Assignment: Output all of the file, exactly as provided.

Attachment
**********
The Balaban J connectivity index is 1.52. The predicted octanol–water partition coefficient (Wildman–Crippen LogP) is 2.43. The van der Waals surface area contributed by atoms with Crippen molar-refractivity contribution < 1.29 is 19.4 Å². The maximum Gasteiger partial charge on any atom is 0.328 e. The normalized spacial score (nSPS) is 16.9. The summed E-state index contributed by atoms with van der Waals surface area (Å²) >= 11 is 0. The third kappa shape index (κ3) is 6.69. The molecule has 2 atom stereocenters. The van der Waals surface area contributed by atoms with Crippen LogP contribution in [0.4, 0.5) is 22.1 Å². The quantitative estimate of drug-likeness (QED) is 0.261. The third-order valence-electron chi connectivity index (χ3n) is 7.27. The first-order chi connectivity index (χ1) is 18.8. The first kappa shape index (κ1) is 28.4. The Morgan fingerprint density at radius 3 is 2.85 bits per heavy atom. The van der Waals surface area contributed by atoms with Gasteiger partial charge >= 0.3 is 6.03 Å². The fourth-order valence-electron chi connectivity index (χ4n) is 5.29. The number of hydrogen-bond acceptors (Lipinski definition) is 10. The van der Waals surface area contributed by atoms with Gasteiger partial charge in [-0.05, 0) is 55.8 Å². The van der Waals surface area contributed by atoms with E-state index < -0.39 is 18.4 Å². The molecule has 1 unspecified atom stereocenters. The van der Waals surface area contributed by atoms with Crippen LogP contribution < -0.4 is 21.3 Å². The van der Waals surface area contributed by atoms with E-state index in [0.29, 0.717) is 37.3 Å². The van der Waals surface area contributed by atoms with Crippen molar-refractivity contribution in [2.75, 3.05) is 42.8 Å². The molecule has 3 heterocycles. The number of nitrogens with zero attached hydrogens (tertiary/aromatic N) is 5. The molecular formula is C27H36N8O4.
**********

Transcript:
The Balaban J connectivity index is 1.52. The predicted octanol–water partition coefficient (Wildman–Crippen LogP) is 2.43. The van der Waals surface area contributed by atoms with Crippen molar-refractivity contribution < 1.29 is 19.4 Å². The maximum Gasteiger partial charge on any atom is 0.328 e. The normalized spacial score (nSPS) is 16.9. The summed E-state index contributed by atoms with van der Waals surface area (Å²) >= 11 is 0. The third kappa shape index (κ3) is 6.69. The molecule has 2 atom stereocenters. The van der Waals surface area contributed by atoms with Crippen LogP contribution in [0.4, 0.5) is 22.1 Å². The quantitative estimate of drug-likeness (QED) is 0.261. The third-order valence-electron chi connectivity index (χ3n) is 7.27. The first-order chi connectivity index (χ1) is 18.8. The first kappa shape index (κ1) is 28.4. The Morgan fingerprint density at radius 3 is 2.85 bits per heavy atom. The van der Waals surface area contributed by atoms with Gasteiger partial charge >= 0.3 is 6.03 Å². The fourth-order valence-electron chi connectivity index (χ4n) is 5.29. The number of hydrogen-bond acceptors (Lipinski definition) is 10. The van der Waals surface area contributed by atoms with Gasteiger partial charge in [-0.05, 0) is 55.8 Å². The van der Waals surface area contributed by atoms with E-state index < -0.39 is 18.4 Å². The molecule has 1 unspecified atom stereocenters. The van der Waals surface area contributed by atoms with Crippen LogP contribution < -0.4 is 21.3 Å². The van der Waals surface area contributed by atoms with E-state index in [0.29, 0.717) is 37.3 Å². The van der Waals surface area contributed by atoms with Crippen molar-refractivity contribution in [2.75, 3.05) is 42.8 Å². The molecule has 3 heterocycles. The number of nitrogens with zero attached hydrogens (tertiary/aromatic N) is 5. The molecular formula is C27H36N8O4.